Thus, and I say this with respect, I will not be enthused about any report that Pope Benedict XVI wishes a true return to Tradition, until we hear him employ the terminology for Tradition used for 1500 years; until we hear him call for a return to Catholic Faith “
in the same meaning and in the same explanation” of what the Church always taught.

Excerpt of an edited transcript of a speech given in Green Bay, Wisconsin, June, 2008.


Notes:
1. Address of His Holiness Benedict XVI to the Roman Curia offering them his Christmas Greetings, Thursday, December 22, 2005. Available on Vatican Webpage.
2. Quoted from Pope Gregory XVI,
Mirari Vos, #7.
3. Oath Against Modernism, 1910. (emphasis added)
4. For example, the French bishops made a formal statement in which they abandoned even the intention of fighting for the Social Kingship of Christ. The bishops of France plainly said in the Dagens Report in 1997: “Without hesitation, we accept, as Catholics, to take place in the present cultural and institutional context, which is especially characterized by the emergence of individualism and by the principle of secularity. We reject any nostalgia for times gone by when the principle of authority seemed to be an unquestionable fact. We do not dream of an impossible return to what used to be called Christendom.” —Quoted from Father Alain Lorins, DICI — 2008: September 27/October 8 edition.
5. Quoted from “Ecclesiology and Ecumenism”, Part II, Father Edward F. Hanahoe, S.A.,
The American Ecclesiastical Review, November 1962, p. 328. (emphasis added)
6.
Dei Filius, Vatican I.
7. The new concepts of “Reciprocal Integration” and “Enrichment of Faith” were key principles of Pope John Paul II. See
Pope John Paul II’s Theological Journey to the Prayer Meeting of Religions in Assisi, Part II, Volume 3, Father Johannes Dörmann, [Kansas City, Angelus Press, 2003], pp. 1-38.
8. One of the many examples of Pope Benedict’s new ecumenical approach. On August 19, 2005, Pope Benedict XVI, he conducted an ecumenical meeting in Cologne, Germany. Here he said regarding ecumenism:“... this unity does not mean what could be called ecumenism of the return: that is, to deny and to reject one’s own faith history. Absolutely not! It does not mean uniformity in all expressions of theology and spirituality, in liturgical forms and in discipline. Unity in multiplicity, and multiplicity in unity. ... To this end, dialogue has its own contribution to make.” This statement bears no continuity with what the Popes have taught for 2000 years, that the non-Catholic must convert to Christ’s one true Church for unity and salvation. Quote from. Apostolic Journey to Cologne, On the Occasion of the XX World Youth Day. Ecumenical Meeting, Address of His Holiness Pope Benedict XVI, Cologne — Archbishop’s House: Friday, 19 August 2005. On Vatican webpage at: www.vatican.va/holy_ father/benedict_xvi/speeches/2005 /august/documents/hf_ben-xvi_spe_ 20050819_ecumenical-meeting_en .html [emphasis added]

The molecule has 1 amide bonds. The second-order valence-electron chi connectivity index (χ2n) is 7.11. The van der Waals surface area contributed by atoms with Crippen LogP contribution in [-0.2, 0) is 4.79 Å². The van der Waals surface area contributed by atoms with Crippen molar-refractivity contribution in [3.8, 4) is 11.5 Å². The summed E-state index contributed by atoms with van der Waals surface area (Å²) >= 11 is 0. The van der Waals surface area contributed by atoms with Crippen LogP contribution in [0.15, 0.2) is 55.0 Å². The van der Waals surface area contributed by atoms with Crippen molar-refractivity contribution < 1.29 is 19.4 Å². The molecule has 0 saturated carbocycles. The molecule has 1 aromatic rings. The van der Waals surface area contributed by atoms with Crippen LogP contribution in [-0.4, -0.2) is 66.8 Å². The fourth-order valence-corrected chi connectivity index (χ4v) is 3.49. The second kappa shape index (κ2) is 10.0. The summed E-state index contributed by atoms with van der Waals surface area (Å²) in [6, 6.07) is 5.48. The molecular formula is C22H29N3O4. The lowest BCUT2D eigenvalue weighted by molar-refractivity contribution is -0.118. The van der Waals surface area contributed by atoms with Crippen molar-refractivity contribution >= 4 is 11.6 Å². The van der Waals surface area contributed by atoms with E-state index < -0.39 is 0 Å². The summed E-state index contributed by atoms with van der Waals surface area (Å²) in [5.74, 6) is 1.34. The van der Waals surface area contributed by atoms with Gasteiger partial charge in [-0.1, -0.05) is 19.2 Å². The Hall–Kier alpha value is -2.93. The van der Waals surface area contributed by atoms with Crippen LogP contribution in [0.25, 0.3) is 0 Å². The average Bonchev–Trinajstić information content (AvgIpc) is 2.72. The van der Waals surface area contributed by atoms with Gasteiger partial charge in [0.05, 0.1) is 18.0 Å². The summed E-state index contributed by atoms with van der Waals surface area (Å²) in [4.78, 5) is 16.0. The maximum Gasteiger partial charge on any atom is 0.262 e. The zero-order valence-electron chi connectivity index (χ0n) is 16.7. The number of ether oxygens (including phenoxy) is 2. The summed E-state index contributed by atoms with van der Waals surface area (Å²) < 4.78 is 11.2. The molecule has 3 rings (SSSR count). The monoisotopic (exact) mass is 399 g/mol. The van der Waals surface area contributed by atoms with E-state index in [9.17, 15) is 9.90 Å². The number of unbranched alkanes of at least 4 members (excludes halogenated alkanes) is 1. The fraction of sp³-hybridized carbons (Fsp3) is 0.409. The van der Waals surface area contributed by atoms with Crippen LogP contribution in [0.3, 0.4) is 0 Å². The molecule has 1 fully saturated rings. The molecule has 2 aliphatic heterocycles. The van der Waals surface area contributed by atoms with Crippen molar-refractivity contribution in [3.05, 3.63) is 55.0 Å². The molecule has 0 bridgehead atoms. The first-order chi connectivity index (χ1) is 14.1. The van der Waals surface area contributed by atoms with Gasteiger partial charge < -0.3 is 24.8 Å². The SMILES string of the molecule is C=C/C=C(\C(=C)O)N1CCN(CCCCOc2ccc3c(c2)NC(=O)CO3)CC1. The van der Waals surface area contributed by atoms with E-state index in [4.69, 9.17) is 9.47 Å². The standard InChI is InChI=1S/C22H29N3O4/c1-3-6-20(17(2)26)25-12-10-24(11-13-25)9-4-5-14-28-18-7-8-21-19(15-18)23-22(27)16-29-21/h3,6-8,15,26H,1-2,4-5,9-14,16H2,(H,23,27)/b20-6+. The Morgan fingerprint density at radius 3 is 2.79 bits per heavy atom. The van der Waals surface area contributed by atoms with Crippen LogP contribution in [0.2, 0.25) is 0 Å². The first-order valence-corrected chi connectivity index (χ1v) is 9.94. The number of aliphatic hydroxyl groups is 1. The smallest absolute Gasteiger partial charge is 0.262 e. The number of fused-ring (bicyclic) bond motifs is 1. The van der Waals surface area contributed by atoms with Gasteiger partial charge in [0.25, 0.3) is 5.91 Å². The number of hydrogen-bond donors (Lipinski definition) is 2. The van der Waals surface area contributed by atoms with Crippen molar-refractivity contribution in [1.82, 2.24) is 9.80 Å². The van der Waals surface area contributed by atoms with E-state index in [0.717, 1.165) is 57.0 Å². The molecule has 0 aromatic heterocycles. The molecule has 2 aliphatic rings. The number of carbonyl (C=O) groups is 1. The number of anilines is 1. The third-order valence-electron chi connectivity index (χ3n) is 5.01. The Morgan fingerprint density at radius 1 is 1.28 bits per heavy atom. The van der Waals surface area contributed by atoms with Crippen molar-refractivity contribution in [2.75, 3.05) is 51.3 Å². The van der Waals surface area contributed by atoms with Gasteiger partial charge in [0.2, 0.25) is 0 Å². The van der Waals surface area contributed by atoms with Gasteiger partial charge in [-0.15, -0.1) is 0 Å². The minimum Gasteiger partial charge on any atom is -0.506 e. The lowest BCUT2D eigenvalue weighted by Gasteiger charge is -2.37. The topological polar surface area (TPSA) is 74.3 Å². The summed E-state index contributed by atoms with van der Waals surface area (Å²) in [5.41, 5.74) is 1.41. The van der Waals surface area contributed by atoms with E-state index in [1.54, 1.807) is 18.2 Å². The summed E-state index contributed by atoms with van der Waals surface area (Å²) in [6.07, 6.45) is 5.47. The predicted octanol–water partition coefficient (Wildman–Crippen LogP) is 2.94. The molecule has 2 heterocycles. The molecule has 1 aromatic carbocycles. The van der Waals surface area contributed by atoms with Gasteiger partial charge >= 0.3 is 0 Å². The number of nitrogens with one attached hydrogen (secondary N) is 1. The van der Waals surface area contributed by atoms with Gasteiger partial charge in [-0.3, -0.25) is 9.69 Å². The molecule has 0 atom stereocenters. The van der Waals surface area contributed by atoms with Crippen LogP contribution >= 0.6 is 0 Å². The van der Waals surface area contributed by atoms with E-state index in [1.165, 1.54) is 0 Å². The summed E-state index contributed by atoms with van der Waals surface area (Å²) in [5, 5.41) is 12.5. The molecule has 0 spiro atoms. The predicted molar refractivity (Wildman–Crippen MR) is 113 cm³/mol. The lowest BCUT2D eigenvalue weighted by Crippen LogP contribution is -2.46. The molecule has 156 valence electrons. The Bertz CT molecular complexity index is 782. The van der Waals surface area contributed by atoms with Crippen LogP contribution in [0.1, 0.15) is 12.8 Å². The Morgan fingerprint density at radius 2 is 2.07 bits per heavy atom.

9. Father Yves Congar openly admitted Vatican II’s new doctrine of Religious Liberty is a rupture with the past. Congar said, “What is new in this teaching in relation to the doctrine of Leo XIII and even of Pius XII … is the determination of the basis peculiar to this liberty, which is sought not in the objective truth of moral or religious good, but in the ontological quality of the human person.” Quoted from Archbishop Lefebvre’s,
I Accuse the Council (Angelus Press), p. 21.
10. For more examples of Pope Benedict’s novel ecumenical approach, see: “Assisi 2012: Religious Indifferentism on Parade” and “Common Mission and ‘Significant Silence’” (on Pope Benedict’s approach to modern Judaism). (all at www.cfnews.org )